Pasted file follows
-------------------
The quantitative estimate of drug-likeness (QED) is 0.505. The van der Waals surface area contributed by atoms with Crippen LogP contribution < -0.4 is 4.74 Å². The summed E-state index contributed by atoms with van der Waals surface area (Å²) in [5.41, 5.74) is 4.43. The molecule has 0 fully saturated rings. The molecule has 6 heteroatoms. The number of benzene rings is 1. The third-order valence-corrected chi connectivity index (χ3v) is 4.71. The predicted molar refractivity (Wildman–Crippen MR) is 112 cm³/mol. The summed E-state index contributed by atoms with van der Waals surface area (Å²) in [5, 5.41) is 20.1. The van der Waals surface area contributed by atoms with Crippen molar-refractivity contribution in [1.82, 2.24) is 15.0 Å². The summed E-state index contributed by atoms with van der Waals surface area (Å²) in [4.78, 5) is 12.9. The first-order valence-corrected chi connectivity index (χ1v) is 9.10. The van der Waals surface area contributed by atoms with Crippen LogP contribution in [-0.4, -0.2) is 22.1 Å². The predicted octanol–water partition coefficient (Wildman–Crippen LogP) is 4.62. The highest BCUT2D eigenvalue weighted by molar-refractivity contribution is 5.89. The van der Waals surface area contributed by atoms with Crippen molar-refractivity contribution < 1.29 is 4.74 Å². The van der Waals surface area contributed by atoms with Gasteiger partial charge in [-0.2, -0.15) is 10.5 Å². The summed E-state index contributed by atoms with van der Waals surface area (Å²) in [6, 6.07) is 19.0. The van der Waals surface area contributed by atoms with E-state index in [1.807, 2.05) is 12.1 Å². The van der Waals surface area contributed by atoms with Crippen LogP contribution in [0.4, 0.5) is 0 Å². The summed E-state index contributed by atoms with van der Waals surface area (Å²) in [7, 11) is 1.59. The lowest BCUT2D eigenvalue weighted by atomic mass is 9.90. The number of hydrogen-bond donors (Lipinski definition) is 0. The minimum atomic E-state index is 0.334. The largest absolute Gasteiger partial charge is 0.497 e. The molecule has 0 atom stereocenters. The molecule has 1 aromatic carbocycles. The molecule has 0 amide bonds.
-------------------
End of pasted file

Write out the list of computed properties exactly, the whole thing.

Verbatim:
The quantitative estimate of drug-likeness (QED) is 0.505. The van der Waals surface area contributed by atoms with Crippen LogP contribution < -0.4 is 4.74 Å². The summed E-state index contributed by atoms with van der Waals surface area (Å²) in [5.41, 5.74) is 4.43. The molecule has 0 fully saturated rings. The molecule has 6 heteroatoms. The number of benzene rings is 1. The third-order valence-corrected chi connectivity index (χ3v) is 4.71. The predicted molar refractivity (Wildman–Crippen MR) is 112 cm³/mol. The summed E-state index contributed by atoms with van der Waals surface area (Å²) in [5, 5.41) is 20.1. The van der Waals surface area contributed by atoms with Crippen molar-refractivity contribution in [1.82, 2.24) is 15.0 Å². The summed E-state index contributed by atoms with van der Waals surface area (Å²) in [4.78, 5) is 12.9. The first-order valence-corrected chi connectivity index (χ1v) is 9.10. The van der Waals surface area contributed by atoms with Crippen LogP contribution in [-0.4, -0.2) is 22.1 Å². The predicted octanol–water partition coefficient (Wildman–Crippen LogP) is 4.62. The highest BCUT2D eigenvalue weighted by molar-refractivity contribution is 5.89. The van der Waals surface area contributed by atoms with Crippen molar-refractivity contribution < 1.29 is 4.74 Å². The van der Waals surface area contributed by atoms with Gasteiger partial charge in [-0.2, -0.15) is 10.5 Å². The summed E-state index contributed by atoms with van der Waals surface area (Å²) in [6, 6.07) is 19.0. The van der Waals surface area contributed by atoms with E-state index in [1.807, 2.05) is 12.1 Å². The van der Waals surface area contributed by atoms with Crippen LogP contribution in [0.4, 0.5) is 0 Å². The summed E-state index contributed by atoms with van der Waals surface area (Å²) in [7, 11) is 1.59. The lowest BCUT2D eigenvalue weighted by atomic mass is 9.90. The number of hydrogen-bond donors (Lipinski definition) is 0. The minimum atomic E-state index is 0.334. The largest absolute Gasteiger partial charge is 0.497 e. The molecule has 0 atom stereocenters. The molecule has 1 aromatic carbocycles. The molecule has 0 amide bonds.